Step Three was difficult for me to understand, and I don’t think I am alone in this. I start to read the words “made a decision to turn my will and my life over to…” and I’m already lost. I had no idea what these people meant when they said that I have to turn my will and my life over. I felt like I just wasn’t getting something that seemed so easy for other people to get.
This was made worse by the actual working of Step Three. I didn’t listen to my sponsor the first few times I tried to work the Steps. I didn’t really hear the explanation or ask for one. I just did the prayer. I thought that if I just did it, the prayer would work. I would magically have turned everything over to my Higher Power. Shockingly, that didn’t work for me. I needed to understand what Step Three was before I could do it, and no one could teach it to me. This was not something that I could rush.
Playing for Keeps
I did Step Three in a room in a treatment center by myself. My sponsor told me to read chapter one and write down anything that Bill did to get sober that I wasn’t willing to do. As I read through the chapter, I wrote the word “willing” over and over and over. I had attempted the Steps before and failed because I was not willing to do everything the Steps required of me. I manipulated and twisted the Steps to become acceptable to me. I did not accept them for what they were. I did not want to change completely. I just wanted to change the whole drinking and drugging thing. Everything else was working just fine for me thank you very much.
But I saw in the room that the game had changed: We were playing for keeps now. If I wasn’t willing to do everything required of me, then I would relapse. I would have to go back to the dead-end life I had been living, and that was not something I was willing to do. And so, in that room, alone, I became willing to do whatever the program asked of me. I don’t know how many times I scrawled the word “willing” across that Big Book, but I know by the end I was crying; I felt all the hairs stand up on my neck, and I knew something was different.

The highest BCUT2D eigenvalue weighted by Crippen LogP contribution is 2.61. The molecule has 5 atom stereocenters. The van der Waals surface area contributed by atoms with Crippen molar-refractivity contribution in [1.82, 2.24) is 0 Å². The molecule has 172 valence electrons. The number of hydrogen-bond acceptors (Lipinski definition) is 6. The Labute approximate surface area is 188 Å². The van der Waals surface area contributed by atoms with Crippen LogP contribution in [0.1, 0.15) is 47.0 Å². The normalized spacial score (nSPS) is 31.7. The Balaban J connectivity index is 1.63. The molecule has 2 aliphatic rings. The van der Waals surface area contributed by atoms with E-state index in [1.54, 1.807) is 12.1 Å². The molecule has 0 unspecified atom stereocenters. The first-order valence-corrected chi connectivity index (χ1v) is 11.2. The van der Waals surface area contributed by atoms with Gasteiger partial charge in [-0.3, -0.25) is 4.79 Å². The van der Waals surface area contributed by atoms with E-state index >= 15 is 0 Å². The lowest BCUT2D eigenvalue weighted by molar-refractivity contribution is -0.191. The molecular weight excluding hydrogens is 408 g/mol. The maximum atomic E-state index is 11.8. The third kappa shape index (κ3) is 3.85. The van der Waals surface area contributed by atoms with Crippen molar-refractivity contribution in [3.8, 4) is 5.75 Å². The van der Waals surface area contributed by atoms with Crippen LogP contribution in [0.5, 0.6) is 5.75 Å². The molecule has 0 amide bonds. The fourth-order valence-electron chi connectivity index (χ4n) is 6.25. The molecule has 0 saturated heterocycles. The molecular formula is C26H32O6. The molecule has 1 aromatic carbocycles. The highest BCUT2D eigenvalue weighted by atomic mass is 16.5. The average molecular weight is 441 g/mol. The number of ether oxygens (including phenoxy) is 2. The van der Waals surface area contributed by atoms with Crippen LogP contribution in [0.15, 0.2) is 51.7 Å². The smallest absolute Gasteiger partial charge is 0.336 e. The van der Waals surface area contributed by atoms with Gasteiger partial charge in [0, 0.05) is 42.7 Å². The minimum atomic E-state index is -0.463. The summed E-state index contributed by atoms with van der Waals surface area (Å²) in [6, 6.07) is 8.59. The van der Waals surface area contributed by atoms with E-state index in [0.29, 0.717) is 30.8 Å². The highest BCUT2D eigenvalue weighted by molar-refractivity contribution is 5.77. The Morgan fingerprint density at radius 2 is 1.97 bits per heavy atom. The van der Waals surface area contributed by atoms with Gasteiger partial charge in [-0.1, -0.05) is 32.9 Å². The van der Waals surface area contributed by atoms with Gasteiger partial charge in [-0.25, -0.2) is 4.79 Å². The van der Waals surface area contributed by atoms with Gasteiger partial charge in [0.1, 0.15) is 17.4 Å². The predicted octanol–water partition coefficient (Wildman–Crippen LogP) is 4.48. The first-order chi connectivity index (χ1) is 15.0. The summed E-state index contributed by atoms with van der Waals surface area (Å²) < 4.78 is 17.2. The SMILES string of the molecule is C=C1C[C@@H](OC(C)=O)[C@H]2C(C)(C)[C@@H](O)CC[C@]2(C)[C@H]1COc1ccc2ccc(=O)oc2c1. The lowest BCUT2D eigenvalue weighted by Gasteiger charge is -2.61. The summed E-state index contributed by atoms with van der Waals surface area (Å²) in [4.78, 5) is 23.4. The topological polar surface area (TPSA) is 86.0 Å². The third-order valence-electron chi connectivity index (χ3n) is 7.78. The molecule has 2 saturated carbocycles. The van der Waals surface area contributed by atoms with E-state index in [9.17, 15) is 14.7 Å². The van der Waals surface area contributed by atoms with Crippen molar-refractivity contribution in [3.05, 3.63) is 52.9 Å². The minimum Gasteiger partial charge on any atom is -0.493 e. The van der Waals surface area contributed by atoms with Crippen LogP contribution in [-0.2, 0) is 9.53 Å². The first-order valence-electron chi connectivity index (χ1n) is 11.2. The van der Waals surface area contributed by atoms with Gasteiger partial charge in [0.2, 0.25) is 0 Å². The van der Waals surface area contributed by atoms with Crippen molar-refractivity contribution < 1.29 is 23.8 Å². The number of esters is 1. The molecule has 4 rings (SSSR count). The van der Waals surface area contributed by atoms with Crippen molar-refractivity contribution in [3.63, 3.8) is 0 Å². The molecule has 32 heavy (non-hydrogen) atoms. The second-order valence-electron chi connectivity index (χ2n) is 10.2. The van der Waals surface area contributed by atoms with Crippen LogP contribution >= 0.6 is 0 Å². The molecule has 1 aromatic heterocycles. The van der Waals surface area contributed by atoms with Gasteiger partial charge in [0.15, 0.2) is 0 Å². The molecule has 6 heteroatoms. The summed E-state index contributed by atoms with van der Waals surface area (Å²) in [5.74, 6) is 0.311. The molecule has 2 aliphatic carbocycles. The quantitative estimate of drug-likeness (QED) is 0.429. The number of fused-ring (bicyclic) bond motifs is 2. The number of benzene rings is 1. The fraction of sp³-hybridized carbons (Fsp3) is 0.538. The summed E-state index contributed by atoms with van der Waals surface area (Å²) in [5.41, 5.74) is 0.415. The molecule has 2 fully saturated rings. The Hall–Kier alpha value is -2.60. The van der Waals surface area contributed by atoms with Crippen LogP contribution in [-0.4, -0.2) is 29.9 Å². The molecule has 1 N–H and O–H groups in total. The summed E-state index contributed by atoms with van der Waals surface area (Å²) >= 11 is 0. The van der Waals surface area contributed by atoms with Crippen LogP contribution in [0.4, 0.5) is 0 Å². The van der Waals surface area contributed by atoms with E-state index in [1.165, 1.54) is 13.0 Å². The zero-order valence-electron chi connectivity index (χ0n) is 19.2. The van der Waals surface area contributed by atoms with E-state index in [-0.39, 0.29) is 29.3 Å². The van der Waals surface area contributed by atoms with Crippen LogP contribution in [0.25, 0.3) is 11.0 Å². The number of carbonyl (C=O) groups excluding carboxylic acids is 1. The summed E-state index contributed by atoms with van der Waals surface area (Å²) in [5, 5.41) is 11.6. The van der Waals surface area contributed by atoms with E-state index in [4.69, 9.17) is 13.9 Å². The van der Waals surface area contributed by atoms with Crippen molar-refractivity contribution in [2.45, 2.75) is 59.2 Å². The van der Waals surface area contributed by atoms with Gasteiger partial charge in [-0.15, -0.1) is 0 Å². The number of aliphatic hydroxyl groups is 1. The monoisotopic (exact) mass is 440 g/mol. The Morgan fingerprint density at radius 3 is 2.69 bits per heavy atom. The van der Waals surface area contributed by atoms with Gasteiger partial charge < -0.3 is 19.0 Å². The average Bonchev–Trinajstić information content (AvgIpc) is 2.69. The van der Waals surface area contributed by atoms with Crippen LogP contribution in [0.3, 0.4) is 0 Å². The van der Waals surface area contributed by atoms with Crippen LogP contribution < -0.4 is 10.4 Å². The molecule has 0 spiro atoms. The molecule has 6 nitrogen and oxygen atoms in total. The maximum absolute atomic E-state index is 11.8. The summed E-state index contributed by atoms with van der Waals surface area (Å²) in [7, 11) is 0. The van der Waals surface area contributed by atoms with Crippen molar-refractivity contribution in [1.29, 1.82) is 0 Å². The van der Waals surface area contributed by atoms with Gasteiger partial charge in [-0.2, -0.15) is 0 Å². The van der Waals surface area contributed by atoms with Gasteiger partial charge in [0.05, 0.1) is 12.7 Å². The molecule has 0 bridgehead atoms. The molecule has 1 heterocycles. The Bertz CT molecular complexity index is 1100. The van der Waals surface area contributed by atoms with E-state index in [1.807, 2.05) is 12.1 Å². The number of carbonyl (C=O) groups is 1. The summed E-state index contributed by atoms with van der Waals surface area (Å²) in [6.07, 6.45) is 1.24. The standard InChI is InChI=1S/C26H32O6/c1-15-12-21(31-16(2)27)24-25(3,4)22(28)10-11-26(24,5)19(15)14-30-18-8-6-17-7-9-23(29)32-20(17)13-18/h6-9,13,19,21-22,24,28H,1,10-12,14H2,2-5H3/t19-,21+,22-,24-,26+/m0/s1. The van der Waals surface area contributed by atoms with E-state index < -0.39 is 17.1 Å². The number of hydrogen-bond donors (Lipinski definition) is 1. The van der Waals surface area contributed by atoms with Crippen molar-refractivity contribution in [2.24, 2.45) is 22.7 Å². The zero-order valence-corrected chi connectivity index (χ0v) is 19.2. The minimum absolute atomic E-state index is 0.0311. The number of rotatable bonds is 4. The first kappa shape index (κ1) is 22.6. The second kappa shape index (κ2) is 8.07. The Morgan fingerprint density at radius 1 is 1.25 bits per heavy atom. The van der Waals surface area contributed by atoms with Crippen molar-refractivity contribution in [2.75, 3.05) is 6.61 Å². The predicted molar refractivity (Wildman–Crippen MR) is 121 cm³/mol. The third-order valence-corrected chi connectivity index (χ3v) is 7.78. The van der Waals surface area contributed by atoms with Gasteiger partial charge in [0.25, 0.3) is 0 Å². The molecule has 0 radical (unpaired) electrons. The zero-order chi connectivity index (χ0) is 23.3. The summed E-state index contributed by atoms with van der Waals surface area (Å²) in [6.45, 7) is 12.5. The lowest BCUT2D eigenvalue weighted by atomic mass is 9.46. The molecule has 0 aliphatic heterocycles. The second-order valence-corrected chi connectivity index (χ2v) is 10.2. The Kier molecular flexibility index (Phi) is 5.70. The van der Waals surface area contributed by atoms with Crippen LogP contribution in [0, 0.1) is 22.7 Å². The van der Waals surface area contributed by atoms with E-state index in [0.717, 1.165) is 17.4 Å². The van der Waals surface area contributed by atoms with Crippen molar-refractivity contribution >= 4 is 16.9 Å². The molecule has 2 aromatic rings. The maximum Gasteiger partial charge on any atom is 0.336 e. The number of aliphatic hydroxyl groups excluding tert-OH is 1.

Making a Decision
In that endless moment of willingness, I made a decision to change the way that I had been living permanently. A Higher Power wasn’t even relevant at this point. All I needed to do was devote myself to the program. I had prayed many prayers the first time I worked the program, and I had talked a lot about Higher Powers of various sorts, but I had never turned my will over to anything, much less my life. I had known what I wanted for my life, and I had felt that now that I was sober I could accomplish it. That attitude nearly cost me the thing I tried so hard to control.
I finally had to learn that devotion to the program was critical to success in the program. It took a relapse for me to learn that. I learned that I was complicating things, and that I didn’t even understand my Higher Power, and further, that I should stop trying. I needed the simple version of the program, CA for dummies, and so, instead of worrying about how the hell I was supposed to turn my will and my life over to anything, I learned that I needed to realize that it is just a decision to devote myself to the program of Cocaine Anonymous. Little did I know that in that instant I had also turned my will and my life over to a Higher Power that I have come to experience and love. All it took for me was a willingness to do the things I had avoided for so long, a willingness to devote myself to a new way of life, and a willingness to shut my mouth, stop arguing, and open my mind.